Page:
3.1 Study population and demographic data
Total of 998 (80% female) RA patients under biological treatments were enrolled in the analysis (Table 1). The mean disease duration (SD) was 11.7 (7.5) years and the mean symptom duration (SD) was 22.2 (47.1) months. Of all enrolled patients, 187 (18.7%) were older than 65 years. A total of 629 (63.0%) patients had less than high school education, 197 (19.8%) of the patients were graduated from university. The initial biological drugs were followed as; etanercept 263 (26.4%), adalimumab 225 (22.5%), abatacept 176 (17.6), rituximab 127 (12.7), infliximab 103 (10.3%), certolizumab 38 (3.8%), golimumab 38 (3.8%), tofacitinib 15 (1.5%), and tociluzumab 13 (1.3%), respectively. In 353 (35%) patients, biological drugs were switched to another biological DMARD. Median biological follow-up period of the RA patients was 37.7 (1.5–211) months.
3.2.1 Cardiovascular comorbidities
The most common CV comorbidities before biological treatment were hyperlipidaemia 448 (44.9%), obesity 447 (44.6%), smoking 399 (40.0%), hypertension 309 (31.1%), T2D 107 (10.8%), CKD 48 (4.8%). Coronary artery disease was found in 56 (5.6%) patients. CVA was found in 4 (0.4%) patients. Smoking habits of patients were as follows, 597 (59.8%) never smoked, 188 (18.8%) current smoker, and 211 (21.2%) ex-smoker. Currently, smoking patients had median 14 (1–80) and ex-smokers had median 12 (0.5–84) packet/y of smoking history.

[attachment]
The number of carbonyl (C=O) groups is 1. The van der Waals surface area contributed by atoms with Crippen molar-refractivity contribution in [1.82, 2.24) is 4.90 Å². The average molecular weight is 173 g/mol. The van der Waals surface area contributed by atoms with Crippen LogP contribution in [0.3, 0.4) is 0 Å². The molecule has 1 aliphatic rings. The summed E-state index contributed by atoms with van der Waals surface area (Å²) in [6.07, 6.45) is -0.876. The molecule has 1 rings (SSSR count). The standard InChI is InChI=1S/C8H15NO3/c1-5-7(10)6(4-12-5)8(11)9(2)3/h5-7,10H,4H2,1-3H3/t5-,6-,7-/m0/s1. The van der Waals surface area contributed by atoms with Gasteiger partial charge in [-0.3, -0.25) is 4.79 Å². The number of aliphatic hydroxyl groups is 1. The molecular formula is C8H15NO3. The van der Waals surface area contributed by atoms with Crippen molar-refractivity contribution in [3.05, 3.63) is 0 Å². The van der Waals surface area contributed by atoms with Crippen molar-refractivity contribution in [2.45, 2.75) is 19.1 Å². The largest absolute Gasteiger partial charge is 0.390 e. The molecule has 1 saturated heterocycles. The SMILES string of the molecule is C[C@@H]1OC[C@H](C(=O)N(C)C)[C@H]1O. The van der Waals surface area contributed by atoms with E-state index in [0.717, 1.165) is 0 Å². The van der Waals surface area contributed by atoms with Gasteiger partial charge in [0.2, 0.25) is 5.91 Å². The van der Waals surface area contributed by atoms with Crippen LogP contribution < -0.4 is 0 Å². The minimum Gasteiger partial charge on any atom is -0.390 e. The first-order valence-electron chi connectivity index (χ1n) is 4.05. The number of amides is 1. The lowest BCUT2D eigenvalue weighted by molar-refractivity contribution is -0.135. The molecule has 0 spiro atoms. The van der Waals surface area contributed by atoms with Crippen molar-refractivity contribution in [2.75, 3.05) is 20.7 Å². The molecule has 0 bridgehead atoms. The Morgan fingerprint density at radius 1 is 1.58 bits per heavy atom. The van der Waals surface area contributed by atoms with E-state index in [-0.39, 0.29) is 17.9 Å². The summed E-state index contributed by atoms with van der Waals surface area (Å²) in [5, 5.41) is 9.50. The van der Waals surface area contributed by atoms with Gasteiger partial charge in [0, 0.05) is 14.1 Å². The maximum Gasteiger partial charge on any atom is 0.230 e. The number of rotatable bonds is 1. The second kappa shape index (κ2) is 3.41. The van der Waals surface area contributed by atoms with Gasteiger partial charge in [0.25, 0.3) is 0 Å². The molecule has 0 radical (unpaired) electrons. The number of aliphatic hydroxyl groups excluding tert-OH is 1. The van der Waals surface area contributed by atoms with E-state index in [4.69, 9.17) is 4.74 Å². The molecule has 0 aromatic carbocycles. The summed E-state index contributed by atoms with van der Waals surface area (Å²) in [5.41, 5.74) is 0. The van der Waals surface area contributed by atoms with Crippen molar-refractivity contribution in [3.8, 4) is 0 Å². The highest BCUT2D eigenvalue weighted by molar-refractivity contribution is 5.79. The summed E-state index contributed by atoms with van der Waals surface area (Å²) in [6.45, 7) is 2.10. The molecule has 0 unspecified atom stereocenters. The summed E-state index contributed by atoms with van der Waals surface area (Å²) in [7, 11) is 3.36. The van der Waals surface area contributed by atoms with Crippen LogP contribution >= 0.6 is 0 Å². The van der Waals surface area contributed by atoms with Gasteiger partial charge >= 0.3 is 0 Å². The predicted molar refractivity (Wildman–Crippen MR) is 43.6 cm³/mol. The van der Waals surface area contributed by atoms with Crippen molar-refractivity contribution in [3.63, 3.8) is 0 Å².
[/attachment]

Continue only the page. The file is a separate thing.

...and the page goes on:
3.2.2 Chronic infections
The frequency of infections which were screened before biologic treatment was as below: chronic HBV 23 (2.3%), chronic HCV 16 (1.6%). Fifteen patients (1.5%) had previous HBV infection and 76 (7.6%) had healed HBV infection-naturally immunized.
Latent TB was found in 290 (29%) patients. Quantiferon-TB gold and TST were used 622 and 237 patients, respectively. Quantiferon-TB gold test was positive in 140 (22.5%) patients and TST test was positive 140 (59.1%) patients. Quantiferon-TB gold test was indeterminate in 10 patients. Twenty-two patients received TB prophylaxis due to the appearance of posterior anterior chest x-ray or family history of TB. Twenty-nine (3%) patients in our cohort had tuberculosis history before biologic treatment. Total of 341 (34%) patients received TB prophylaxis.
Fourteen (1.4%) patients had cancer history (10 solid, 4 hematological malignancy) before biological treatments. Patients were followed in median 37.7 (1.5–211) months and 6 solid and 3 hematologic malignancy observed under biological treatments.
The thyroid disease (13.8%), osteoporosis (10.6%), obstructive pulmonary disease (asthma and/or COPD) (4.8%), and amyloidosis (0.7%) were also observed, respectively.
3.3 Comorbidity counts and related factors
At least 1 comorbidity was detected in 689 (69.1%) patients, moreover 375 (37.9%) patients had multimorbidity. The number of patients with various comorbidities is shown in Fig. 1. Our RA patients had mean 1.36 ± 1.32 comorbidities. Patients who are female (1.43 ± 1.34 vs 1.06 ± 1.20, P < .001), who have low education level (1.67 ± 1.40 vs 0.99 ± 1.12, P < .001), and some type of surgery knee prosthesis (2.09 ± 1.70 vs 1.31 ± 1.28, P < .001), cholecystectomy (2.19 ± 1.35 vs 1.29 ± 1.30, P < .001), urinary surgery (2.05 ± 1.58 vs 1.34 ± 1.31, P = .001), cardiac surgery (2.29 ± 1.65 vs 1.33 ± 1.30, P < .001) had higher comorbidity counts.